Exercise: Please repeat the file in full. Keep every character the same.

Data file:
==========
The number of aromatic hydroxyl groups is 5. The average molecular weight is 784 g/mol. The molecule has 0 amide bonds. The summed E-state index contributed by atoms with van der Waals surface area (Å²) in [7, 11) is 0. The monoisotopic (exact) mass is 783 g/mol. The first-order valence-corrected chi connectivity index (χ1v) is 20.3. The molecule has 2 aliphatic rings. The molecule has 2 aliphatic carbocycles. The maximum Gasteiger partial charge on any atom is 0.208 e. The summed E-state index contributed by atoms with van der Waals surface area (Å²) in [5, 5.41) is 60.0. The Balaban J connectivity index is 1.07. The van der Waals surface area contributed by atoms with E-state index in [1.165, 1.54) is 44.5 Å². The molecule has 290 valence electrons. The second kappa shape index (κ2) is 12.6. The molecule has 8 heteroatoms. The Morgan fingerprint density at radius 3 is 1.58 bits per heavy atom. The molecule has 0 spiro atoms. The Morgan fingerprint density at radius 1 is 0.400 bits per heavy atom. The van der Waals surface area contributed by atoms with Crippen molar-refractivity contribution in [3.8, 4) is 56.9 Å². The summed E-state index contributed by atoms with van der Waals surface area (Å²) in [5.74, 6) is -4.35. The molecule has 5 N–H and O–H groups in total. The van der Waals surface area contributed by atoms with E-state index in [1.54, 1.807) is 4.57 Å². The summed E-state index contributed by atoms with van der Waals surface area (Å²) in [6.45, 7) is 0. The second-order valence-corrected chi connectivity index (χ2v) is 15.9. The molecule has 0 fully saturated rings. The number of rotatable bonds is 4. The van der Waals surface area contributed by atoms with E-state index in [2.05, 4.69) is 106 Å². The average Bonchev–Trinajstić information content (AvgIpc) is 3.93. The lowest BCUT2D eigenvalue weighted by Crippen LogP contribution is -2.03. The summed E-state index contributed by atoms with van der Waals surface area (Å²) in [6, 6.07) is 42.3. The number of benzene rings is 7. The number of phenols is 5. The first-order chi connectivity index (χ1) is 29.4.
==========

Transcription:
The number of aromatic hydroxyl groups is 5. The average molecular weight is 784 g/mol. The molecule has 0 amide bonds. The summed E-state index contributed by atoms with van der Waals surface area (Å²) in [7, 11) is 0. The monoisotopic (exact) mass is 783 g/mol. The first-order valence-corrected chi connectivity index (χ1v) is 20.3. The molecule has 2 aliphatic rings. The molecule has 2 aliphatic carbocycles. The maximum Gasteiger partial charge on any atom is 0.208 e. The summed E-state index contributed by atoms with van der Waals surface area (Å²) in [5, 5.41) is 60.0. The Balaban J connectivity index is 1.07. The van der Waals surface area contributed by atoms with E-state index in [1.165, 1.54) is 44.5 Å². The molecule has 290 valence electrons. The second kappa shape index (κ2) is 12.6. The molecule has 8 heteroatoms. The Morgan fingerprint density at radius 3 is 1.58 bits per heavy atom. The molecule has 0 spiro atoms. The Morgan fingerprint density at radius 1 is 0.400 bits per heavy atom. The van der Waals surface area contributed by atoms with Crippen molar-refractivity contribution in [3.8, 4) is 56.9 Å². The summed E-state index contributed by atoms with van der Waals surface area (Å²) in [5.74, 6) is -4.35. The molecule has 5 N–H and O–H groups in total. The van der Waals surface area contributed by atoms with E-state index in [1.54, 1.807) is 4.57 Å². The summed E-state index contributed by atoms with van der Waals surface area (Å²) in [6.45, 7) is 0. The second-order valence-corrected chi connectivity index (χ2v) is 15.9. The molecule has 0 fully saturated rings. The number of rotatable bonds is 4. The van der Waals surface area contributed by atoms with E-state index in [2.05, 4.69) is 106 Å². The average Bonchev–Trinajstić information content (AvgIpc) is 3.93. The lowest BCUT2D eigenvalue weighted by Crippen LogP contribution is -2.03. The summed E-state index contributed by atoms with van der Waals surface area (Å²) in [6, 6.07) is 42.3. The number of benzene rings is 7. The number of phenols is 5. The first-order chi connectivity index (χ1) is 29.4.